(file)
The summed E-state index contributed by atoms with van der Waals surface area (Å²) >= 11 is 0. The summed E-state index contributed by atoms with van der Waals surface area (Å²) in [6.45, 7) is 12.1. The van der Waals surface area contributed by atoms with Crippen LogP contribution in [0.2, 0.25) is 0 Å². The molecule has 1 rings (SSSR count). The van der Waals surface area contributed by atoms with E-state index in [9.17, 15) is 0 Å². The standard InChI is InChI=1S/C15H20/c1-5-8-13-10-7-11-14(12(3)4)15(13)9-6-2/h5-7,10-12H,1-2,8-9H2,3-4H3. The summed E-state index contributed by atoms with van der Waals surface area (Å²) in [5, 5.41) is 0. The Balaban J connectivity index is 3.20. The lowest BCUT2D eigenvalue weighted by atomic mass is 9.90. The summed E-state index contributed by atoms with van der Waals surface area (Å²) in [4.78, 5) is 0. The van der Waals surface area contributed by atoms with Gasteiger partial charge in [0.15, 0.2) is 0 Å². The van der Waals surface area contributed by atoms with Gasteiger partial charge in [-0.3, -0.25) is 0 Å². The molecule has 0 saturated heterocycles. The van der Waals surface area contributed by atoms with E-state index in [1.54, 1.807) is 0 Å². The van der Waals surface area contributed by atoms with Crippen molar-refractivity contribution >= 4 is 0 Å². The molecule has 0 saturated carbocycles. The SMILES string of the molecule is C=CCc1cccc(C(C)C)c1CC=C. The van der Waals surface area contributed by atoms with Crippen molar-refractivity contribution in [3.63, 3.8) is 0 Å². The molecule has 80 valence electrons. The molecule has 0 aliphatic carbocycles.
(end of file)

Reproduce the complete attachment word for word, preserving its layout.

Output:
The summed E-state index contributed by atoms with van der Waals surface area (Å²) >= 11 is 0. The summed E-state index contributed by atoms with van der Waals surface area (Å²) in [6.45, 7) is 12.1. The van der Waals surface area contributed by atoms with Crippen LogP contribution in [0.2, 0.25) is 0 Å². The molecule has 1 rings (SSSR count). The van der Waals surface area contributed by atoms with E-state index in [9.17, 15) is 0 Å². The standard InChI is InChI=1S/C15H20/c1-5-8-13-10-7-11-14(12(3)4)15(13)9-6-2/h5-7,10-12H,1-2,8-9H2,3-4H3. The summed E-state index contributed by atoms with van der Waals surface area (Å²) in [5, 5.41) is 0. The Balaban J connectivity index is 3.20. The lowest BCUT2D eigenvalue weighted by atomic mass is 9.90. The summed E-state index contributed by atoms with van der Waals surface area (Å²) in [4.78, 5) is 0. The van der Waals surface area contributed by atoms with Gasteiger partial charge in [0.15, 0.2) is 0 Å². The van der Waals surface area contributed by atoms with Gasteiger partial charge in [-0.3, -0.25) is 0 Å². The molecule has 0 saturated heterocycles. The van der Waals surface area contributed by atoms with E-state index in [1.54, 1.807) is 0 Å². The van der Waals surface area contributed by atoms with Crippen molar-refractivity contribution >= 4 is 0 Å². The molecule has 0 saturated carbocycles. The SMILES string of the molecule is C=CCc1cccc(C(C)C)c1CC=C. The van der Waals surface area contributed by atoms with Crippen molar-refractivity contribution in [3.63, 3.8) is 0 Å². The molecule has 80 valence electrons. The molecule has 0 aliphatic carbocycles.